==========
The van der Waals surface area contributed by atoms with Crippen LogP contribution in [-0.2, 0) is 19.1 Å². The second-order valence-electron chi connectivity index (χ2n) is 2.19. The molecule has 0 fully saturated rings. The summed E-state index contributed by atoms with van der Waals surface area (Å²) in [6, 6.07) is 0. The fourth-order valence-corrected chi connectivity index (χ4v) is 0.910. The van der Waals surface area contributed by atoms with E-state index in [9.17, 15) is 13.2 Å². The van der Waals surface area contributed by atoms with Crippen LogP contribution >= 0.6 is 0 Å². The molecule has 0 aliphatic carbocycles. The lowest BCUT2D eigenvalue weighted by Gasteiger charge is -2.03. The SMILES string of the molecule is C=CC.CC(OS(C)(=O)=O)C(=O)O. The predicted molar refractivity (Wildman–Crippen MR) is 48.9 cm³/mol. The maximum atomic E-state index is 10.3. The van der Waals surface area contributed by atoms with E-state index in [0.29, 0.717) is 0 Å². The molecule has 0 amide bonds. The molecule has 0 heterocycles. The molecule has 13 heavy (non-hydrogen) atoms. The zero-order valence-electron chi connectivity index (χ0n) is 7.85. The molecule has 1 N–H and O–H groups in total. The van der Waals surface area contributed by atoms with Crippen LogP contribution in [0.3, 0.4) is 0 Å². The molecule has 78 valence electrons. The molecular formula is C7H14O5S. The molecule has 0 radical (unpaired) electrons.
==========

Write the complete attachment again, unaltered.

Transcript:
The van der Waals surface area contributed by atoms with Crippen LogP contribution in [-0.2, 0) is 19.1 Å². The second-order valence-electron chi connectivity index (χ2n) is 2.19. The molecule has 0 fully saturated rings. The summed E-state index contributed by atoms with van der Waals surface area (Å²) in [6, 6.07) is 0. The fourth-order valence-corrected chi connectivity index (χ4v) is 0.910. The van der Waals surface area contributed by atoms with E-state index in [9.17, 15) is 13.2 Å². The van der Waals surface area contributed by atoms with Crippen LogP contribution >= 0.6 is 0 Å². The molecule has 0 aliphatic carbocycles. The lowest BCUT2D eigenvalue weighted by Gasteiger charge is -2.03. The SMILES string of the molecule is C=CC.CC(OS(C)(=O)=O)C(=O)O. The predicted molar refractivity (Wildman–Crippen MR) is 48.9 cm³/mol. The maximum atomic E-state index is 10.3. The van der Waals surface area contributed by atoms with E-state index in [0.29, 0.717) is 0 Å². The molecule has 0 amide bonds. The molecule has 0 heterocycles. The molecule has 13 heavy (non-hydrogen) atoms. The zero-order valence-electron chi connectivity index (χ0n) is 7.85. The molecule has 1 N–H and O–H groups in total. The van der Waals surface area contributed by atoms with Crippen LogP contribution in [0.3, 0.4) is 0 Å². The molecule has 78 valence electrons. The molecular formula is C7H14O5S. The molecule has 0 radical (unpaired) electrons.